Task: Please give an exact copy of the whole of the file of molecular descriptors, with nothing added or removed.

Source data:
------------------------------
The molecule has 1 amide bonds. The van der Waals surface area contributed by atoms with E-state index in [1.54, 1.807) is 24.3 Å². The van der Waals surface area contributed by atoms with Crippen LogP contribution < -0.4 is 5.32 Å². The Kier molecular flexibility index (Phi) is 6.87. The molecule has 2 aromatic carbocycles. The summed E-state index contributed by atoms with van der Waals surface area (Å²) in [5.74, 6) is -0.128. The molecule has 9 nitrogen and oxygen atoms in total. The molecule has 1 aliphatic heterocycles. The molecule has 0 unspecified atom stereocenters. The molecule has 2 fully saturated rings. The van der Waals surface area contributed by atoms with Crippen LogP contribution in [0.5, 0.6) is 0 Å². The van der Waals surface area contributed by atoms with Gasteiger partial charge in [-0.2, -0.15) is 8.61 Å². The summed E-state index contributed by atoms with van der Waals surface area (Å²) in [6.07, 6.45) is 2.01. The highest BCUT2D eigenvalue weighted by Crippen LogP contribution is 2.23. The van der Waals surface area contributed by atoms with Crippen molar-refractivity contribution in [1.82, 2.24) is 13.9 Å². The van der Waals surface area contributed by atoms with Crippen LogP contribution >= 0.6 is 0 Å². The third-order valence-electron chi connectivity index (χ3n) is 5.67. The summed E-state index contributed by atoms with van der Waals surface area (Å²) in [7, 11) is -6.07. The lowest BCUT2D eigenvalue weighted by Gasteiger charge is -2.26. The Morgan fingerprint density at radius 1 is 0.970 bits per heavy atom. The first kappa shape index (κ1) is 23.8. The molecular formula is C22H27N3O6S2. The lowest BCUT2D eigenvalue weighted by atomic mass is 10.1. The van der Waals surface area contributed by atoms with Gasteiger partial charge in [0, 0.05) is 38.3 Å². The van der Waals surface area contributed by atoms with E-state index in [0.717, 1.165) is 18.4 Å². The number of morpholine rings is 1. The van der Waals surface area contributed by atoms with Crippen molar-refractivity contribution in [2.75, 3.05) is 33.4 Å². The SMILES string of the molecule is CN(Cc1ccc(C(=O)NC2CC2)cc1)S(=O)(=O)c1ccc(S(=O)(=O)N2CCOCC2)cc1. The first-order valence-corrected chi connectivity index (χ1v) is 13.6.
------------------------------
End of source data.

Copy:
The molecule has 1 amide bonds. The van der Waals surface area contributed by atoms with E-state index in [1.54, 1.807) is 24.3 Å². The van der Waals surface area contributed by atoms with Crippen LogP contribution < -0.4 is 5.32 Å². The Kier molecular flexibility index (Phi) is 6.87. The molecule has 2 aromatic carbocycles. The summed E-state index contributed by atoms with van der Waals surface area (Å²) in [5.74, 6) is -0.128. The molecule has 9 nitrogen and oxygen atoms in total. The molecule has 1 aliphatic heterocycles. The molecule has 0 unspecified atom stereocenters. The molecule has 2 fully saturated rings. The van der Waals surface area contributed by atoms with Crippen LogP contribution in [0.5, 0.6) is 0 Å². The van der Waals surface area contributed by atoms with Gasteiger partial charge in [-0.2, -0.15) is 8.61 Å². The summed E-state index contributed by atoms with van der Waals surface area (Å²) in [6.07, 6.45) is 2.01. The highest BCUT2D eigenvalue weighted by Crippen LogP contribution is 2.23. The van der Waals surface area contributed by atoms with Crippen molar-refractivity contribution in [1.82, 2.24) is 13.9 Å². The van der Waals surface area contributed by atoms with Crippen LogP contribution >= 0.6 is 0 Å². The third-order valence-electron chi connectivity index (χ3n) is 5.67. The summed E-state index contributed by atoms with van der Waals surface area (Å²) in [7, 11) is -6.07. The lowest BCUT2D eigenvalue weighted by Gasteiger charge is -2.26. The Morgan fingerprint density at radius 1 is 0.970 bits per heavy atom. The first kappa shape index (κ1) is 23.8. The molecular formula is C22H27N3O6S2. The lowest BCUT2D eigenvalue weighted by atomic mass is 10.1. The van der Waals surface area contributed by atoms with Gasteiger partial charge in [0, 0.05) is 38.3 Å². The van der Waals surface area contributed by atoms with E-state index in [0.717, 1.165) is 18.4 Å². The number of morpholine rings is 1. The van der Waals surface area contributed by atoms with Crippen molar-refractivity contribution in [2.75, 3.05) is 33.4 Å². The SMILES string of the molecule is CN(Cc1ccc(C(=O)NC2CC2)cc1)S(=O)(=O)c1ccc(S(=O)(=O)N2CCOCC2)cc1. The first-order valence-corrected chi connectivity index (χ1v) is 13.6.